“I wanted to prolong life, but I’ve taken it. I’m a murderer.”

Dr. John Garth (Boris Karloff) is sentenced to hang for the mercy killing of a friend. At trial he says he was researching a cure for aging. Unable to complete his work he awaits his execution. While on death row the warden, (Ben Taggart), with the urging of the prison doctor Dr. Ralph Howard (Edward Van Sloan), allows Dr. Garth to continue his experiments. Using the blood of an executed murderer they succeed in developing what they believe is a serum that will reverse the aging process.

Dr. Garth experiments on himself. When, at the last moment, Dr. Garth’s sentence is commuted to life imprisonment he realizes that if the serum works he will be in prison longer than he ever expected. He then collapses. When he wakes up he notices that he indeed looks younger. When he goes to try the serum on Dr. Howard he is overcome by an urge to kill. He kills Dr. Howard and another prisoner. Dr. Garth doesn’t remember killing anyone. The death of Dr. Howard is blamed on the prisoner and the death of the prisoner is attributed to Dr. Garth as self defense. Dr. Garth is given a pardon. He returns home with his daughter Martha (Evelyn Keyes) and continues his research.

Dr. Garth wants to experiment on three of his friends by giving them the serum. One of them, Victor Sondini (Pedro de Cordoba) finally agrees. When Dr. Garth is about to give him the injection he again goes homicidal. Dr. Garth continues to revert to Mr. Killer whenever the impulse overcomes him. Now even his daughter sees that his behavior is erratic. Something is definitely wrong with the doctor.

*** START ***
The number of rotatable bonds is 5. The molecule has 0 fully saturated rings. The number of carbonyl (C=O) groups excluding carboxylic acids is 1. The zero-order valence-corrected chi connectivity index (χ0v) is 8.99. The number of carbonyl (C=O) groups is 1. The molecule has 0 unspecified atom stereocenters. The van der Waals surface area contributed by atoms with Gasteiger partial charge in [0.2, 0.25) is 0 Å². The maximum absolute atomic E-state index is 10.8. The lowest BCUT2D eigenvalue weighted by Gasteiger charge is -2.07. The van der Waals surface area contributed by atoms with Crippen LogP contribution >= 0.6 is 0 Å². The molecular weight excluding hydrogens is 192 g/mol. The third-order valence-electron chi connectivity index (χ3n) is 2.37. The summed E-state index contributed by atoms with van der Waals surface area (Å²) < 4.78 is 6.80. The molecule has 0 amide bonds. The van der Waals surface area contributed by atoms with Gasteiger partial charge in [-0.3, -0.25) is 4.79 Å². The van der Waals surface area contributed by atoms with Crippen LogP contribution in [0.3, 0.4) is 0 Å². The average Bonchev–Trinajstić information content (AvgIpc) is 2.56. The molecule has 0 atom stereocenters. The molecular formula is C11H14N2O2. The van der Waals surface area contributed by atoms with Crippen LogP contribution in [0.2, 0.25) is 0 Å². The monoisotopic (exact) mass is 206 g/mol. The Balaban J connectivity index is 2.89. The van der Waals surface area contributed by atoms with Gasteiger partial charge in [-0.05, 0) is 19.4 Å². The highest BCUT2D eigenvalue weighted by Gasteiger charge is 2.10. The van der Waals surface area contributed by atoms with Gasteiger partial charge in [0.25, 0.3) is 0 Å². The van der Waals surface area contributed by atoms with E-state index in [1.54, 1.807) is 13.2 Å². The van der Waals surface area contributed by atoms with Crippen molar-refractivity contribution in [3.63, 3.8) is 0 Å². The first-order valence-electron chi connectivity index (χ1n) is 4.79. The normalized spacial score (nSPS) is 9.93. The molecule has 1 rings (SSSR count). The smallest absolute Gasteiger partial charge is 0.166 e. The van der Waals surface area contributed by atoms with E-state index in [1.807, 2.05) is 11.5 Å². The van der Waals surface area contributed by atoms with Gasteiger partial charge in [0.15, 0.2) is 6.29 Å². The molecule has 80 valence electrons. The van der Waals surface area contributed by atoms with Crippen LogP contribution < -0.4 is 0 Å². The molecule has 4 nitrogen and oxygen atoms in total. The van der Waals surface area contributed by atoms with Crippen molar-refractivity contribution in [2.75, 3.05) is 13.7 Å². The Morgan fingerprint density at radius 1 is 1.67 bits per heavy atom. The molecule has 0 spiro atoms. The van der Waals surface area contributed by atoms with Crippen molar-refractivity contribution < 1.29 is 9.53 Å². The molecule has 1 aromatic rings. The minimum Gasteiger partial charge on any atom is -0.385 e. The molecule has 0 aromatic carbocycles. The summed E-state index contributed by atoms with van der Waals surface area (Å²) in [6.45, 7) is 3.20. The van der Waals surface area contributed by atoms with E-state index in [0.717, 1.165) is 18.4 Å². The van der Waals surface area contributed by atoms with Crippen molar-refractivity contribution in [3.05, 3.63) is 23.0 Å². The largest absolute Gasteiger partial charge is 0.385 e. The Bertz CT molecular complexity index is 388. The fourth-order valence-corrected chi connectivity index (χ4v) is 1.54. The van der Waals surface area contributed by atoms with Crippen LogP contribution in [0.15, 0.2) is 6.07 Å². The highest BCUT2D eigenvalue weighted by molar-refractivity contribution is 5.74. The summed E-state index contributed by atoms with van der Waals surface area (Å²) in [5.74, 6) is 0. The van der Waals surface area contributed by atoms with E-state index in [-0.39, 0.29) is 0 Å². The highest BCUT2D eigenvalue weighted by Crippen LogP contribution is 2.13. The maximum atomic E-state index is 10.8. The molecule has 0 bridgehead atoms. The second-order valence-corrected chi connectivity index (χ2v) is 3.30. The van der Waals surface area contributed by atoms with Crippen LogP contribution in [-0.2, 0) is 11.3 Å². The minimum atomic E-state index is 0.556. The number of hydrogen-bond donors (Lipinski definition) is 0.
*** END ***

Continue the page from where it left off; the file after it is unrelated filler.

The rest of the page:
Finally the doctor himself begins to realize that the blood of the condemned murderer has tainted his serum. He visits one of his other friends, George Wharton (Wright Kramer). He wants to confess his crimes but he wants George to be his final test subject. His final experiment. Wharton freaks and tries to call for help. Garth kills him. And the impulses won’t stop.

“Before I Hang” was released in 1940 and was directed by Nick Grinde. At only 62 minutes long it is a short movie. It’s fast paced. For the most part, it is your standard “Mad scientist” low budget “B” movie produced by Columbia pictures. Lots of them were pumped out by Columbia and every other production company. This one has an advantage of have Boris Karloff as the lead. Nobody does homicidal maniac as calmly as Karloff.

I liked the movie but there was a plot point I had trouble with. If Dr. Garth knows that he is a murderer and it is because of his serum, why does he want to inject his friend George with it? I can see that Garth wants his discovery to be preserved, but he needs some untainted serum if he wants to get the credit he believes he deserves. The blood and/or tissue as memory plot point is not real science, however, in horror movies everything and anything is possible. If it were true, all those Red Cross bloodmobiles would be out of business fast.

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